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Thursday, November 5, 2015

Psychiatric Comorbidity Among Multiple Sclerosis Patients Reported to Be Common

<span class="entry-title">Psychiatric Comorbidity Among Multiple Sclerosis Patients Reported to Be Common</span><span class="entry-subtitle">Compared to women, men with MS face a disproportionately greater relative burden of depression</span>

November 3, 2015

Psychiatric comorbidity is common in patients with multiple sclerosis (MS), and affects the MS community more frequently than a matched control population, although the incidence is stable over time, according to recent findings of a study published in the journal Neurology, the Official Journal of the American Academy of Neurology. In the study, researchers also reported that compared to women, men face a disproportionately greater relative burden of depression when they develop MS.
Depression and anxiety reduce the quality of life in patients with MS, and depression has been found to be associated with reduced persistence to disease-modifying therapy. While such adverse effects of psychiatric comorbidity are recognized in MS patients, its epidemiology remains poorly investigated.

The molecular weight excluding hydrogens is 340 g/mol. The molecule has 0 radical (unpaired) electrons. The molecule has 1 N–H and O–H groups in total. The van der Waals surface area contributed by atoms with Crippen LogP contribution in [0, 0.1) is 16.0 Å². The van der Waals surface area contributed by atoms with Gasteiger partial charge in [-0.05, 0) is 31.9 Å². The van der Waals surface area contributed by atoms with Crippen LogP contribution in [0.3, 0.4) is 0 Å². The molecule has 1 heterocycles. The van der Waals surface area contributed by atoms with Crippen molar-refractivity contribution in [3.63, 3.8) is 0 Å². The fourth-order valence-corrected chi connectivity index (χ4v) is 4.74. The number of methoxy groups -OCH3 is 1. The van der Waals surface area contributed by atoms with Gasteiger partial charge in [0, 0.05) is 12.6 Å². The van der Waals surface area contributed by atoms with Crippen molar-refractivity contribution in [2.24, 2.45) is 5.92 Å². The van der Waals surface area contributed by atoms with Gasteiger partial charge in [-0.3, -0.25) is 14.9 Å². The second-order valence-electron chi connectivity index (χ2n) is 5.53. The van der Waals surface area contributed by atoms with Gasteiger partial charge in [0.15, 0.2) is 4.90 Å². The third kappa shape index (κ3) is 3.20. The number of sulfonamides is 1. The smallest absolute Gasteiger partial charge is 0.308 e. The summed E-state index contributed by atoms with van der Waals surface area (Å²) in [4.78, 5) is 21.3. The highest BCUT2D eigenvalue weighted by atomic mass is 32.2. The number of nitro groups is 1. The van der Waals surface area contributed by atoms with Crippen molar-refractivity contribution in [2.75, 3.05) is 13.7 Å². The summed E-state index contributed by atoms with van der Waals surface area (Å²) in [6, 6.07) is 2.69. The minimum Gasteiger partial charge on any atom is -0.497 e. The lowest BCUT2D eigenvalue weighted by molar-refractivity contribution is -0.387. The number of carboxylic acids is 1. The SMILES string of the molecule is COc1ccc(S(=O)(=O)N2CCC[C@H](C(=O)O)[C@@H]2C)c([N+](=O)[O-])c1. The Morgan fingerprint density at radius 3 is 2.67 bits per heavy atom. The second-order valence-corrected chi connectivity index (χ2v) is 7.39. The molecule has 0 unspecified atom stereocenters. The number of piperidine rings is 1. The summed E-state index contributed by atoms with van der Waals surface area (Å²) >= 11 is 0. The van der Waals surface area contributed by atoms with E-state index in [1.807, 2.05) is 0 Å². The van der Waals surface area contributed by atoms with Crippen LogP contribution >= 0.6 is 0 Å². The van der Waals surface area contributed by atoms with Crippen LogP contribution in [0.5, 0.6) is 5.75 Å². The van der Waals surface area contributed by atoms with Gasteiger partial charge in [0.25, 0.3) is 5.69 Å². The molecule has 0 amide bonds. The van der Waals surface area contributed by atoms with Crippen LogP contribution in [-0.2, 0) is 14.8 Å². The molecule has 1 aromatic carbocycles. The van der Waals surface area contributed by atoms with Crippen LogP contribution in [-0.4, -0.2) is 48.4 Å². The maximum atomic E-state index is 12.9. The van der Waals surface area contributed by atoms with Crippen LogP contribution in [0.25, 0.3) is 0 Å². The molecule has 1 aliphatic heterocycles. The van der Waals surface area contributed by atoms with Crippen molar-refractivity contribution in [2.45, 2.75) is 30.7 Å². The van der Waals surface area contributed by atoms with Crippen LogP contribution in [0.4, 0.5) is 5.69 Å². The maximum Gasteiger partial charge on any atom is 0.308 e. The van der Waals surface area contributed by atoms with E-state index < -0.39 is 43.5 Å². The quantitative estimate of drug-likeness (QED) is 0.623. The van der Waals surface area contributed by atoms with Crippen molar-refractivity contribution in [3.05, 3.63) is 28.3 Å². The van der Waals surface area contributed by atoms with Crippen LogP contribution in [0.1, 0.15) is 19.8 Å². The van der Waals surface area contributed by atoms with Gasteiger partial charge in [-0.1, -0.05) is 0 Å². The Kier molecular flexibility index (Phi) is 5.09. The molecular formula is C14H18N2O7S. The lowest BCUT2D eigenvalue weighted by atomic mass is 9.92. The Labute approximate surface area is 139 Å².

With the goal of comparing the prevalence and incidence of psychiatric comorbidity in patients with MS to age, sex, and geographic area matched controls, in the study entitled “Differences in the burden of psychiatric comorbidity in MS vs the general population,” Ruth Ann Marrie, MD, PhD, and colleagues used data from four Canadian provinces and identified 44,452 MS patients and 220,849 matched controls. The team investigated the prevalence and incidence of bipolar disorder, anxiety, depression, and schizophrenia between 1995 and 2005.

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